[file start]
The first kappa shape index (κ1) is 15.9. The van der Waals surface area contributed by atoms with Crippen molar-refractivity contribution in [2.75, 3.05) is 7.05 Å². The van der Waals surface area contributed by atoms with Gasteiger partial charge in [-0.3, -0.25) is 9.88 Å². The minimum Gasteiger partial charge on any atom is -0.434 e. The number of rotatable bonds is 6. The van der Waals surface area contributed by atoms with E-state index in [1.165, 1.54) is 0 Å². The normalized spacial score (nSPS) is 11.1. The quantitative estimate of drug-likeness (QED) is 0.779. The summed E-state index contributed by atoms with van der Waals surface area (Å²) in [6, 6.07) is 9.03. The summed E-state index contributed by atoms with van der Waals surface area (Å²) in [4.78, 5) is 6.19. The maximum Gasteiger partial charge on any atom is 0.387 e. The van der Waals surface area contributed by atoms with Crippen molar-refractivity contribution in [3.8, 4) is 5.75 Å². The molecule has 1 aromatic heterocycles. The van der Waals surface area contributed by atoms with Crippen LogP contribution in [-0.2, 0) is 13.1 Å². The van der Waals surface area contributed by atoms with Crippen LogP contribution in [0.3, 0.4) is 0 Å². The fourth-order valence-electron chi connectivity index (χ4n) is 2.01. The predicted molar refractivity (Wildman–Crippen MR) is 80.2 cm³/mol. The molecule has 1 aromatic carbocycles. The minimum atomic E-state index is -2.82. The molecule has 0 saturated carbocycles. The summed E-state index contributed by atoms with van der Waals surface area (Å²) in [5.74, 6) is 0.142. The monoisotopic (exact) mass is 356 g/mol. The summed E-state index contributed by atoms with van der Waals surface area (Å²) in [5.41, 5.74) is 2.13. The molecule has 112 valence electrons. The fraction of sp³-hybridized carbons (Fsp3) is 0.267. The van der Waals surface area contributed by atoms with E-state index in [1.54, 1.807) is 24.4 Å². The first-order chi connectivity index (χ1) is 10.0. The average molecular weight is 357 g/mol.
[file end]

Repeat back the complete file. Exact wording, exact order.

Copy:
The first kappa shape index (κ1) is 15.9. The van der Waals surface area contributed by atoms with Crippen molar-refractivity contribution in [2.75, 3.05) is 7.05 Å². The van der Waals surface area contributed by atoms with Gasteiger partial charge in [-0.3, -0.25) is 9.88 Å². The minimum Gasteiger partial charge on any atom is -0.434 e. The number of rotatable bonds is 6. The van der Waals surface area contributed by atoms with E-state index in [1.165, 1.54) is 0 Å². The normalized spacial score (nSPS) is 11.1. The quantitative estimate of drug-likeness (QED) is 0.779. The summed E-state index contributed by atoms with van der Waals surface area (Å²) in [6, 6.07) is 9.03. The summed E-state index contributed by atoms with van der Waals surface area (Å²) in [4.78, 5) is 6.19. The maximum Gasteiger partial charge on any atom is 0.387 e. The van der Waals surface area contributed by atoms with Crippen molar-refractivity contribution in [3.8, 4) is 5.75 Å². The molecule has 1 aromatic heterocycles. The van der Waals surface area contributed by atoms with Crippen LogP contribution in [-0.2, 0) is 13.1 Å². The van der Waals surface area contributed by atoms with Crippen LogP contribution in [0.3, 0.4) is 0 Å². The fourth-order valence-electron chi connectivity index (χ4n) is 2.01. The predicted molar refractivity (Wildman–Crippen MR) is 80.2 cm³/mol. The molecule has 1 aromatic carbocycles. The minimum atomic E-state index is -2.82. The molecule has 0 saturated carbocycles. The summed E-state index contributed by atoms with van der Waals surface area (Å²) in [5.74, 6) is 0.142. The monoisotopic (exact) mass is 356 g/mol. The summed E-state index contributed by atoms with van der Waals surface area (Å²) in [5.41, 5.74) is 2.13. The molecule has 112 valence electrons. The fraction of sp³-hybridized carbons (Fsp3) is 0.267. The van der Waals surface area contributed by atoms with E-state index in [1.54, 1.807) is 24.4 Å². The first-order chi connectivity index (χ1) is 10.0. The average molecular weight is 357 g/mol.